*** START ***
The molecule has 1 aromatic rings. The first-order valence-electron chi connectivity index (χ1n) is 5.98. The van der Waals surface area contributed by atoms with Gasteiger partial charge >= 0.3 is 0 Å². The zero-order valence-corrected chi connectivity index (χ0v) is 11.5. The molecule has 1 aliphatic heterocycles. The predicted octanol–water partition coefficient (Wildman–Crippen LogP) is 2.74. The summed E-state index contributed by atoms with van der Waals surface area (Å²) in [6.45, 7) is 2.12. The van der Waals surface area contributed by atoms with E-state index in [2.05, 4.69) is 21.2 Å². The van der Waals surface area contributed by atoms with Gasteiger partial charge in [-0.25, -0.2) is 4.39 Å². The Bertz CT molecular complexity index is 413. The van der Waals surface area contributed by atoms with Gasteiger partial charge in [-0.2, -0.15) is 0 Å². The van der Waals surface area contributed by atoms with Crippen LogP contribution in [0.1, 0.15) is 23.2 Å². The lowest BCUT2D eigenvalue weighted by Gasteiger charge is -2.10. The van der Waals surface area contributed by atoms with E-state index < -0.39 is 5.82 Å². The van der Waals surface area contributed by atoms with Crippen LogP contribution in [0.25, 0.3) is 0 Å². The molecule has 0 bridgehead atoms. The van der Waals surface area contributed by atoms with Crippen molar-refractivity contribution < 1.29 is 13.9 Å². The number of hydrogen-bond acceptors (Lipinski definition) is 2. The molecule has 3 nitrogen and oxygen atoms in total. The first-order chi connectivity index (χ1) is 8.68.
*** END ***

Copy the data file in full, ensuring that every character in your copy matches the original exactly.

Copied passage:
The molecule has 1 aromatic rings. The first-order valence-electron chi connectivity index (χ1n) is 5.98. The van der Waals surface area contributed by atoms with Gasteiger partial charge >= 0.3 is 0 Å². The zero-order valence-corrected chi connectivity index (χ0v) is 11.5. The molecule has 1 aliphatic heterocycles. The predicted octanol–water partition coefficient (Wildman–Crippen LogP) is 2.74. The summed E-state index contributed by atoms with van der Waals surface area (Å²) in [6.45, 7) is 2.12. The van der Waals surface area contributed by atoms with E-state index in [2.05, 4.69) is 21.2 Å². The van der Waals surface area contributed by atoms with Gasteiger partial charge in [-0.25, -0.2) is 4.39 Å². The Bertz CT molecular complexity index is 413. The van der Waals surface area contributed by atoms with Gasteiger partial charge in [-0.2, -0.15) is 0 Å². The van der Waals surface area contributed by atoms with Crippen LogP contribution in [0.1, 0.15) is 23.2 Å². The lowest BCUT2D eigenvalue weighted by Gasteiger charge is -2.10. The van der Waals surface area contributed by atoms with E-state index < -0.39 is 5.82 Å². The van der Waals surface area contributed by atoms with Crippen LogP contribution in [0.25, 0.3) is 0 Å². The molecule has 0 bridgehead atoms. The van der Waals surface area contributed by atoms with Crippen molar-refractivity contribution < 1.29 is 13.9 Å². The number of hydrogen-bond acceptors (Lipinski definition) is 2. The molecule has 3 nitrogen and oxygen atoms in total. The first-order chi connectivity index (χ1) is 8.68.